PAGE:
If you’ve been reading about personal finance, you’ve probably heard of emergency fund before.
That’s because emergency funds are one of the most important aspects of personal finance.
However, there are a lot of questions and confusions surrounding emergency funds.
That’s why I wanted to create this ultimate guide to answer all those common questions and clear up any confusion you may have about emergency funds. Let’s get started!
What is an Emergency Fund?
An emergency fund is an account for funds set aside in case of the event of a personal financial dilemma, such as the loss of a job, a debilitating illness or a major repair to your home.
Benefits of Emergency Fund
Here are the two main benefits of having an emergency fund:
1. Peace of mind – Imagine having $2,000 stashed away somewhere in case of emergency. Wouldn’t you feel a lot more at ease knowing that if life takes a poop on you, you’re at least wearing a diaper on your head?
2. Money saved – Having an emergency fund can save you a lot of money. How? Because you won’t have to borrow money and pay interest to deal with emergencies. You’ll already have the money on hand.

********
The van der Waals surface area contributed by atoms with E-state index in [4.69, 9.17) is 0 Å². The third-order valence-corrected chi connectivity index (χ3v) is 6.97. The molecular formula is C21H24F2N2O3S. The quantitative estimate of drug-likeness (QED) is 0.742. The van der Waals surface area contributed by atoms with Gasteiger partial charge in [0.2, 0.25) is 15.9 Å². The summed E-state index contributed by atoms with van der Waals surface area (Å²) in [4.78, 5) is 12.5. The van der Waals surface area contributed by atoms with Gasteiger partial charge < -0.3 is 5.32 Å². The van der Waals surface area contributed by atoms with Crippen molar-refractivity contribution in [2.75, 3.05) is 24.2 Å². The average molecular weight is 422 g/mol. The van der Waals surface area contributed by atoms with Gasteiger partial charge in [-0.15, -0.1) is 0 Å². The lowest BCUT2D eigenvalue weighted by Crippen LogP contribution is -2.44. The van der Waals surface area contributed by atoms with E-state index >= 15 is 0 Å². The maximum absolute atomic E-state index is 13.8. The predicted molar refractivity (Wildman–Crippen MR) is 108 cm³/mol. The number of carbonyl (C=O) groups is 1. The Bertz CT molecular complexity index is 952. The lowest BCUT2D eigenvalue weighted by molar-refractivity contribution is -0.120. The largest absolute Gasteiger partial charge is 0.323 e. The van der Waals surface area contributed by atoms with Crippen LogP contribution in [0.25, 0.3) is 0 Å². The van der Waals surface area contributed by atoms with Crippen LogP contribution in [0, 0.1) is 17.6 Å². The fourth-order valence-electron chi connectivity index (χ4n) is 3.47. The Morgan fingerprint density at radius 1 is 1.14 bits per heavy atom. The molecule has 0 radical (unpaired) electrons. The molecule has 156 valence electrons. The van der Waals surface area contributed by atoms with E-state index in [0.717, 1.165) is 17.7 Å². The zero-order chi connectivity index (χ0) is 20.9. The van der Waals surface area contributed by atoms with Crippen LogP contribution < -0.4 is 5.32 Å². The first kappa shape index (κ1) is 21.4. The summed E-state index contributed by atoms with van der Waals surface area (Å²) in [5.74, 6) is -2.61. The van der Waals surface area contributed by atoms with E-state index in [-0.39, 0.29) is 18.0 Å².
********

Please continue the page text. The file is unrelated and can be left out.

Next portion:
What Are Emergency Funds For?
Like I said above, emergency funds are strictly for emergencies only.
But, what is an emergency?
An emergency is something urgent & unexpected that requires money to be solved.
This includes things like:
Medical or dental emergencies
Unplanned travel expenses
Unexpected Home repairs
Emergency funds are not meant for:
Buying new things
Going on vacation
What’s not easy is committing to using your emergency fund for emergencies only. It’s going to be very tempting to use that large sum of cash for other things.
However, if you take out a bit of money here and there for things that aren’t emergencies, you’re creating a bad habit that could cause problems in the future if an emergency ever were to strike.
That’s why you need a better place to keep your emergency fund so it’s not as easy to spend.
3 benefits of having emergency money
1. It helps keep your stress level down
It’s no surprise that when life presents an emergency, it threatens your financial well-being and causes stress. If you’re living without a safety net, you’re living on the “financial” edge—hoping to get by without running into a crisis.
Being prepared with an emergency fund gives you confidence that you can tackle any of life’s unexpected events without adding money worries to your list.
2. It keeps you from spending on a whim
You’ve heard the saying “out of sight, out of mind.” That’s the best way to store your emergency money. If the cash is only as far away as your closest debit card, you may be tempted to use it for something frivolous like a designer cocktail dress or big-screen TV—not exactly an emergency.